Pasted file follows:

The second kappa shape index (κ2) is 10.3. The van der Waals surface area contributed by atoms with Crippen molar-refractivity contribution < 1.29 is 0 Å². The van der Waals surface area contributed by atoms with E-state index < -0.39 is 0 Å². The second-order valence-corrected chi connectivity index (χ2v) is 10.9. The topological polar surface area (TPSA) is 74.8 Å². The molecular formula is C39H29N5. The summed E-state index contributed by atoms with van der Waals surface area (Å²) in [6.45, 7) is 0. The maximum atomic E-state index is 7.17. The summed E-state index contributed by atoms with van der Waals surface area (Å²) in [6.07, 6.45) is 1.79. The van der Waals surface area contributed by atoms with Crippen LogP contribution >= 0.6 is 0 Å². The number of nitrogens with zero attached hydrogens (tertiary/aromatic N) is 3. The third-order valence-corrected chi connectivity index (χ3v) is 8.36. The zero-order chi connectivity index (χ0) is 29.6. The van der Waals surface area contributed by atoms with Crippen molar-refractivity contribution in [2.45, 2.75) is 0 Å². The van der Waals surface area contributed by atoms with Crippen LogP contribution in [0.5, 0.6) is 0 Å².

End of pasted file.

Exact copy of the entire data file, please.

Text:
The second kappa shape index (κ2) is 10.3. The van der Waals surface area contributed by atoms with Crippen molar-refractivity contribution < 1.29 is 0 Å². The van der Waals surface area contributed by atoms with E-state index < -0.39 is 0 Å². The second-order valence-corrected chi connectivity index (χ2v) is 10.9. The topological polar surface area (TPSA) is 74.8 Å². The molecular formula is C39H29N5. The summed E-state index contributed by atoms with van der Waals surface area (Å²) in [6.45, 7) is 0. The maximum atomic E-state index is 7.17. The summed E-state index contributed by atoms with van der Waals surface area (Å²) in [6.07, 6.45) is 1.79. The van der Waals surface area contributed by atoms with Crippen LogP contribution >= 0.6 is 0 Å². The number of nitrogens with zero attached hydrogens (tertiary/aromatic N) is 3. The third-order valence-corrected chi connectivity index (χ3v) is 8.36. The zero-order chi connectivity index (χ0) is 29.6. The van der Waals surface area contributed by atoms with Crippen molar-refractivity contribution in [2.45, 2.75) is 0 Å². The van der Waals surface area contributed by atoms with Crippen LogP contribution in [0.5, 0.6) is 0 Å².